Who are these “celebrities”?
Jessica Groeneveld: I started Paddling in 2000. That year I went to the Alberta Summer Games in Grand Prairie and won my first gold medal; after that I was hooked. I won a few national championships as a Cadet (under age 14). I made the Junior National team in 2006 and made my first trip to Europe to compete against the world. I have been to Europe competing every year since and just can’t get enough of it. In 2008 I placed 2nd at the Pan American championships in Charlotte N.C. and qualified for Canada’s Beijing Olympic spot at that race. 2008 was also my first year on the national team. In 2009 I made top Canadian female on the national team at trials in May. In August I won Pan American championships on my home course in Kananaskis; and with London 2012 in sight I have no plans to slow down any time soon.
Paul Manning Hunter: Paul Manning-Hunter was orginally from Edmonton, Alberta but now lives in Calgary to train with his coach Michael Holroyd. Paul spent four years on the Canadian junior national team and placed 5th at the 2005 Junior Pre-World championships in Solkan, Slovenia and was Canadian junior and North American Under-23 champion.
Paul is now a member of the Canadian senior national team and was 4th at the 2012 Pan-American championships at Foz-do-Iguacu, Brazi
When Paul is not kayaking he is attending Mount Royal University or following his passion of photographing and filming wildlife and nature.
John Hastings: It all started at the age of 16 in my hometown of Aurora, Ontario. After watching the opening ceremonies and athletes like Simon Whitfield, Caroline Brunet and Steve Giles win medals at the 2000 Olympic Games in Sydney, I realized that I not only wanted to go to the Olympic Games, but that I too wanted to win a medal for Canada.
As a member of the Canadian Junior National Team at the time, I realized that in order for me to go to the games, I needed to become the best in the country. With many distinguished athletes in front of me, I realized that this was not going to be any easy task; the road in front of me was long and arduous.
At the age of 18, entering my final year of high school, I had to make the first of many difficult decisions. I was provided with the opportunity to relocate to Ottawa, Ontario to train full-time at the National Team training center. To chose this route would involve leaving behind my family and friends and since I had spent much of my life in Aurora, starting fresh at a new high school would be a daunting and undesirable task. However, the dream of achieving Olympic excellence was too powerful and with the support of both my family and friends, I packed my bags and headed north.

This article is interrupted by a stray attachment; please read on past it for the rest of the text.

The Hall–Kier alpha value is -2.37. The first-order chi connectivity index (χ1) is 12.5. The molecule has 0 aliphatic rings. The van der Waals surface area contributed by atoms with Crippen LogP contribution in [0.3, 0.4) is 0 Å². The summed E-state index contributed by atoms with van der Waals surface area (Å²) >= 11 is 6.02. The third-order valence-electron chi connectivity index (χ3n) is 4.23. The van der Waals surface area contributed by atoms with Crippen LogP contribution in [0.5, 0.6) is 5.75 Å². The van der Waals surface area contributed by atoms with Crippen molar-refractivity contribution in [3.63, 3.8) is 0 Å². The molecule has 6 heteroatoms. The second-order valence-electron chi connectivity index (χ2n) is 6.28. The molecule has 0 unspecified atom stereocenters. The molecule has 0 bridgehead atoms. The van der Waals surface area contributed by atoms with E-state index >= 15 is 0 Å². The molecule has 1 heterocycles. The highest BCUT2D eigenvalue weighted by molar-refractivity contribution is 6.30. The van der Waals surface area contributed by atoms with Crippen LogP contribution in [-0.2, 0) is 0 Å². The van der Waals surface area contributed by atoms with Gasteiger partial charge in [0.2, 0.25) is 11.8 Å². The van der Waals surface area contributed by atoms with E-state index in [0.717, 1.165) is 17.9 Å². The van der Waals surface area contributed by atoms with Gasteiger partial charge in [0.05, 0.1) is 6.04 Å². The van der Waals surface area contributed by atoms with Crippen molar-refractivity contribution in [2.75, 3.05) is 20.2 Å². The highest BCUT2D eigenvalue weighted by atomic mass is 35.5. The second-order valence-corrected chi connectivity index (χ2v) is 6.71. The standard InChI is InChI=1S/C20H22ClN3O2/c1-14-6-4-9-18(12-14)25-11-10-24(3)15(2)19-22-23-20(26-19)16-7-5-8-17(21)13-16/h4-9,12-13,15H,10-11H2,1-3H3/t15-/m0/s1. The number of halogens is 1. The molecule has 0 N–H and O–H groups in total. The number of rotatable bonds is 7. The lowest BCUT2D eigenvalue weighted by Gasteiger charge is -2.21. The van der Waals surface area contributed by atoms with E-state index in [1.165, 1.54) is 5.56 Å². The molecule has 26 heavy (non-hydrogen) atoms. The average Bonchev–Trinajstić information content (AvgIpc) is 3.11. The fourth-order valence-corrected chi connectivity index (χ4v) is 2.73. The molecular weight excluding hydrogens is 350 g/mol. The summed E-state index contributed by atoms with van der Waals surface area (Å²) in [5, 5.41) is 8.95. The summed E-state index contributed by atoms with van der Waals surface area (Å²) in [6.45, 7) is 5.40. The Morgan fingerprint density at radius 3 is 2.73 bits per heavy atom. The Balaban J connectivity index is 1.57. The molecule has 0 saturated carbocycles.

With my recent move, I anticipated immediate success; however, when I didn’t achieve the results I wanted in that first year (i.e. placing in the top 4, and making the national team), the thought of quitting entered my mind. I was young and immature then and didn’t realize that time is an integral factor in achieving excellence. My dad told me, “Winners never quit, and quitters never win”, and with this in mind I kept my chin up and persevered.
I chipped away, day-by-day, and gradually moved my way up the national ranking list. I spent much time racing and training in America, Europe and Australia with the sole goal of collecting as much experience and knowledge as possible. It was not until 2006, five years after my initial move to Ottawa, that I finally made the national team, qualifying second overall. With this title, I was provided with the opportunity to represent Canada on the World Cup circuit and at the World Championships and having been doing so ever since.
In 2008, I thought I was going to the Olympics. All of the training and racing leading up to our Olympic Trials made me believe that my dream was going to come to fruition; however, things didn’t go as planned. I missed the team and found myself in the very difficult position to either quit/retire, or try again in four years. I deliberated, and decided to go for it. Since 2008, I have made finals at World Cups, have won a few International races; but most importantly, I feel I am on pace to realizing my Olympic dream.
I believe life is all about minimizing regrets…we will never regret our failures and successes, but we will always regret never trying. I am chasing my dream, I am following my passion. London 2012, here I come.
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Compiled by: Josh Martin